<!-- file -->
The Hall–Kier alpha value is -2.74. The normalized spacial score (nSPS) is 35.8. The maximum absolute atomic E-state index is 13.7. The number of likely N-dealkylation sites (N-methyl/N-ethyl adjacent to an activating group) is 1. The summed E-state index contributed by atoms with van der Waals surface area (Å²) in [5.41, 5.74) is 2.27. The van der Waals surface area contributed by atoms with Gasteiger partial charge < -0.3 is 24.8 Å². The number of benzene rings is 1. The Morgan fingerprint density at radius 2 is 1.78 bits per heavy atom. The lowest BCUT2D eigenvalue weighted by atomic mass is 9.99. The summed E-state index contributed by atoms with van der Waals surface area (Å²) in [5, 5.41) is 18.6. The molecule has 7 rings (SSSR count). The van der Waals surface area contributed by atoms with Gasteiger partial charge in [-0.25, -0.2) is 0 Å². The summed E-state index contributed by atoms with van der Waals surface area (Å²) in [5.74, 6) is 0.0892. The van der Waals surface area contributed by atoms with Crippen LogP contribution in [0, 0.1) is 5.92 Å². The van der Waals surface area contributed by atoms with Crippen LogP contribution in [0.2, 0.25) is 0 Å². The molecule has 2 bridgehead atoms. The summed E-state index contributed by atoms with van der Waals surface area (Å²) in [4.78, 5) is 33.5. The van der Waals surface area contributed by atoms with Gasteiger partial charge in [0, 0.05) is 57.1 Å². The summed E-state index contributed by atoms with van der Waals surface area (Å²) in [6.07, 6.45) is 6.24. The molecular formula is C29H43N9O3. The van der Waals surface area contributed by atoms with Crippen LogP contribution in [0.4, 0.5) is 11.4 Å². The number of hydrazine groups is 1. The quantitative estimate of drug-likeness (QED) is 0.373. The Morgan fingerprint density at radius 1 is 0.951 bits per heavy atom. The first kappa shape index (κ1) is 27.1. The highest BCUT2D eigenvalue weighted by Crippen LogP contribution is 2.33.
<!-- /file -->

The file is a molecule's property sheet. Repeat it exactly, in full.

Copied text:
The Hall–Kier alpha value is -2.74. The normalized spacial score (nSPS) is 35.8. The maximum absolute atomic E-state index is 13.7. The number of likely N-dealkylation sites (N-methyl/N-ethyl adjacent to an activating group) is 1. The summed E-state index contributed by atoms with van der Waals surface area (Å²) in [5.41, 5.74) is 2.27. The van der Waals surface area contributed by atoms with Gasteiger partial charge < -0.3 is 24.8 Å². The number of benzene rings is 1. The Morgan fingerprint density at radius 2 is 1.78 bits per heavy atom. The lowest BCUT2D eigenvalue weighted by atomic mass is 9.99. The summed E-state index contributed by atoms with van der Waals surface area (Å²) in [5, 5.41) is 18.6. The molecule has 7 rings (SSSR count). The van der Waals surface area contributed by atoms with Gasteiger partial charge in [-0.25, -0.2) is 0 Å². The summed E-state index contributed by atoms with van der Waals surface area (Å²) in [5.74, 6) is 0.0892. The van der Waals surface area contributed by atoms with Crippen LogP contribution in [0, 0.1) is 5.92 Å². The van der Waals surface area contributed by atoms with Crippen LogP contribution in [0.2, 0.25) is 0 Å². The molecule has 2 bridgehead atoms. The summed E-state index contributed by atoms with van der Waals surface area (Å²) in [4.78, 5) is 33.5. The van der Waals surface area contributed by atoms with Gasteiger partial charge in [0, 0.05) is 57.1 Å². The summed E-state index contributed by atoms with van der Waals surface area (Å²) in [6.07, 6.45) is 6.24. The molecular formula is C29H43N9O3. The van der Waals surface area contributed by atoms with Crippen LogP contribution in [0.4, 0.5) is 11.4 Å². The number of hydrazine groups is 1. The quantitative estimate of drug-likeness (QED) is 0.373. The Morgan fingerprint density at radius 1 is 0.951 bits per heavy atom. The first kappa shape index (κ1) is 27.1. The highest BCUT2D eigenvalue weighted by Crippen LogP contribution is 2.33.